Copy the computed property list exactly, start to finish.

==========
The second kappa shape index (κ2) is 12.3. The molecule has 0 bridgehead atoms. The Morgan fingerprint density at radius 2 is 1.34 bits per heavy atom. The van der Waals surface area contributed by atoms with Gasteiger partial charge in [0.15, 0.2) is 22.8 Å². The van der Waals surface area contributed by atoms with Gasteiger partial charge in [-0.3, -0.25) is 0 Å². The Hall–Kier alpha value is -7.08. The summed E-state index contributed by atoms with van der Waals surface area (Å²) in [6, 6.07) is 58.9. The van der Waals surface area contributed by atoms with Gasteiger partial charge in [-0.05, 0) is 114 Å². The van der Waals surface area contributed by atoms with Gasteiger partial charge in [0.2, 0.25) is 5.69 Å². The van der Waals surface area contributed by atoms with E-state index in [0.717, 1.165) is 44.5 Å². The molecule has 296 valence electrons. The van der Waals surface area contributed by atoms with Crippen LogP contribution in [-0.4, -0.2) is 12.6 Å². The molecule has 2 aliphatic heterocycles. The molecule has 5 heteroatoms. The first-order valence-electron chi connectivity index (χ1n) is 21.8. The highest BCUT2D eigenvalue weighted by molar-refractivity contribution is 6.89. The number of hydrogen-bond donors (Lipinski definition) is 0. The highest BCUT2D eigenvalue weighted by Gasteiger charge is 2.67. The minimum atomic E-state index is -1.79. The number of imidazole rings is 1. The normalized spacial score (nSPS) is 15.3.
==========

The second kappa shape index (κ2) is 12.3. The molecule has 0 bridgehead atoms. The Morgan fingerprint density at radius 2 is 1.34 bits per heavy atom. The van der Waals surface area contributed by atoms with Gasteiger partial charge in [0.15, 0.2) is 22.8 Å². The van der Waals surface area contributed by atoms with Gasteiger partial charge in [-0.3, -0.25) is 0 Å². The Hall–Kier alpha value is -7.08. The summed E-state index contributed by atoms with van der Waals surface area (Å²) in [6, 6.07) is 58.9. The van der Waals surface area contributed by atoms with Gasteiger partial charge in [-0.05, 0) is 114 Å². The van der Waals surface area contributed by atoms with Gasteiger partial charge in [0.2, 0.25) is 5.69 Å². The van der Waals surface area contributed by atoms with E-state index in [0.717, 1.165) is 44.5 Å². The molecule has 296 valence electrons. The van der Waals surface area contributed by atoms with Crippen LogP contribution in [-0.4, -0.2) is 12.6 Å². The molecule has 2 aliphatic heterocycles. The molecule has 5 heteroatoms. The first-order valence-electron chi connectivity index (χ1n) is 21.8. The highest BCUT2D eigenvalue weighted by molar-refractivity contribution is 6.89. The number of hydrogen-bond donors (Lipinski definition) is 0. The highest BCUT2D eigenvalue weighted by Gasteiger charge is 2.67. The minimum atomic E-state index is -1.79. The number of imidazole rings is 1. The normalized spacial score (nSPS) is 15.3.